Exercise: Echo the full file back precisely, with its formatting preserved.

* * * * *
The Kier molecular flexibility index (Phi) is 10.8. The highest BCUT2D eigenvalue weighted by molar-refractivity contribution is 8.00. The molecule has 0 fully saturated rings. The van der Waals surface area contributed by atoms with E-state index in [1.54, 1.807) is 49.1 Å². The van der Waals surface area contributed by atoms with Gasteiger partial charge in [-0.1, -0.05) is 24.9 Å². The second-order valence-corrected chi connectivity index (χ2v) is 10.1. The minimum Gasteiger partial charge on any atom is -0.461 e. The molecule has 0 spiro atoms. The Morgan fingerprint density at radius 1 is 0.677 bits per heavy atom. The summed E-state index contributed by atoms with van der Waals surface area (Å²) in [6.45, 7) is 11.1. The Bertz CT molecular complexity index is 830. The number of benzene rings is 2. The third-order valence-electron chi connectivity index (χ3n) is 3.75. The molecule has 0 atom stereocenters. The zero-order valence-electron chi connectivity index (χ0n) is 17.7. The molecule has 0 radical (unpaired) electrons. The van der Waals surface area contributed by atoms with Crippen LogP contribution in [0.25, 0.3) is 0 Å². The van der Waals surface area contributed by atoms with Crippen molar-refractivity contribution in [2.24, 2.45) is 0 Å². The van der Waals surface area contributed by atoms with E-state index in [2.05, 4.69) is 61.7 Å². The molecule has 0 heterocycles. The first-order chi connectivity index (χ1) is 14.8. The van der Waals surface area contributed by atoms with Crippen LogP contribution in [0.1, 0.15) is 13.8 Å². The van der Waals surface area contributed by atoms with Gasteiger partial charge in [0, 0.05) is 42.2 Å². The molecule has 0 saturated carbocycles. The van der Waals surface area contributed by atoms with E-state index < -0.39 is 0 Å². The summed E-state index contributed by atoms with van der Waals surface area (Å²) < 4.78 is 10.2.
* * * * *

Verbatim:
The Kier molecular flexibility index (Phi) is 10.8. The highest BCUT2D eigenvalue weighted by molar-refractivity contribution is 8.00. The molecule has 0 fully saturated rings. The van der Waals surface area contributed by atoms with E-state index in [1.54, 1.807) is 49.1 Å². The van der Waals surface area contributed by atoms with Gasteiger partial charge in [-0.1, -0.05) is 24.9 Å². The second-order valence-corrected chi connectivity index (χ2v) is 10.1. The minimum Gasteiger partial charge on any atom is -0.461 e. The molecule has 0 spiro atoms. The Morgan fingerprint density at radius 1 is 0.677 bits per heavy atom. The summed E-state index contributed by atoms with van der Waals surface area (Å²) in [6.45, 7) is 11.1. The Bertz CT molecular complexity index is 830. The number of benzene rings is 2. The third-order valence-electron chi connectivity index (χ3n) is 3.75. The molecule has 0 atom stereocenters. The zero-order valence-electron chi connectivity index (χ0n) is 17.7. The molecule has 0 radical (unpaired) electrons. The van der Waals surface area contributed by atoms with Crippen LogP contribution in [0.25, 0.3) is 0 Å². The van der Waals surface area contributed by atoms with Crippen molar-refractivity contribution in [2.24, 2.45) is 0 Å². The van der Waals surface area contributed by atoms with E-state index in [2.05, 4.69) is 61.7 Å². The molecule has 0 heterocycles. The first-order chi connectivity index (χ1) is 14.8. The van der Waals surface area contributed by atoms with Crippen LogP contribution in [0.1, 0.15) is 13.8 Å². The van der Waals surface area contributed by atoms with Gasteiger partial charge in [0, 0.05) is 42.2 Å². The molecule has 0 saturated carbocycles. The van der Waals surface area contributed by atoms with E-state index < -0.39 is 0 Å². The summed E-state index contributed by atoms with van der Waals surface area (Å²) < 4.78 is 10.2.